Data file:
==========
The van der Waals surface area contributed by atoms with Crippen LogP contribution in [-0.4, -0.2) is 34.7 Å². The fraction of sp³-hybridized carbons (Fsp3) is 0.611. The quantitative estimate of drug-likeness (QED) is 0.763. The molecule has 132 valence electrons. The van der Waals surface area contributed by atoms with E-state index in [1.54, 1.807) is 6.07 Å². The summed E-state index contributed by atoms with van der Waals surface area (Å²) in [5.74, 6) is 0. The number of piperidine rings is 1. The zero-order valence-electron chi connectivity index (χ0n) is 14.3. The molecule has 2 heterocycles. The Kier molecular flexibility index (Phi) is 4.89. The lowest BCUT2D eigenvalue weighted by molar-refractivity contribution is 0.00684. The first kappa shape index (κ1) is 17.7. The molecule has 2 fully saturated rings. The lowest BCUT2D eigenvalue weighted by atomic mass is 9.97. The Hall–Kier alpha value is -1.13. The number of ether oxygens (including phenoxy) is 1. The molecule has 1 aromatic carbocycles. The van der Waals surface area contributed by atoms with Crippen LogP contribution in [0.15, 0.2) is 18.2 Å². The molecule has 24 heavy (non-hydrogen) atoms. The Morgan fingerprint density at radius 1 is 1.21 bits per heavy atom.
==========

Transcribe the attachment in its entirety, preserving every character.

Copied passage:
The van der Waals surface area contributed by atoms with Crippen LogP contribution in [-0.4, -0.2) is 34.7 Å². The fraction of sp³-hybridized carbons (Fsp3) is 0.611. The quantitative estimate of drug-likeness (QED) is 0.763. The molecule has 132 valence electrons. The van der Waals surface area contributed by atoms with E-state index in [1.54, 1.807) is 6.07 Å². The summed E-state index contributed by atoms with van der Waals surface area (Å²) in [5.74, 6) is 0. The number of piperidine rings is 1. The zero-order valence-electron chi connectivity index (χ0n) is 14.3. The molecule has 2 heterocycles. The Kier molecular flexibility index (Phi) is 4.89. The lowest BCUT2D eigenvalue weighted by molar-refractivity contribution is 0.00684. The first kappa shape index (κ1) is 17.7. The molecule has 2 fully saturated rings. The lowest BCUT2D eigenvalue weighted by atomic mass is 9.97. The Hall–Kier alpha value is -1.13. The number of ether oxygens (including phenoxy) is 1. The molecule has 1 aromatic carbocycles. The van der Waals surface area contributed by atoms with Crippen LogP contribution in [0.15, 0.2) is 18.2 Å². The molecule has 24 heavy (non-hydrogen) atoms. The Morgan fingerprint density at radius 1 is 1.21 bits per heavy atom.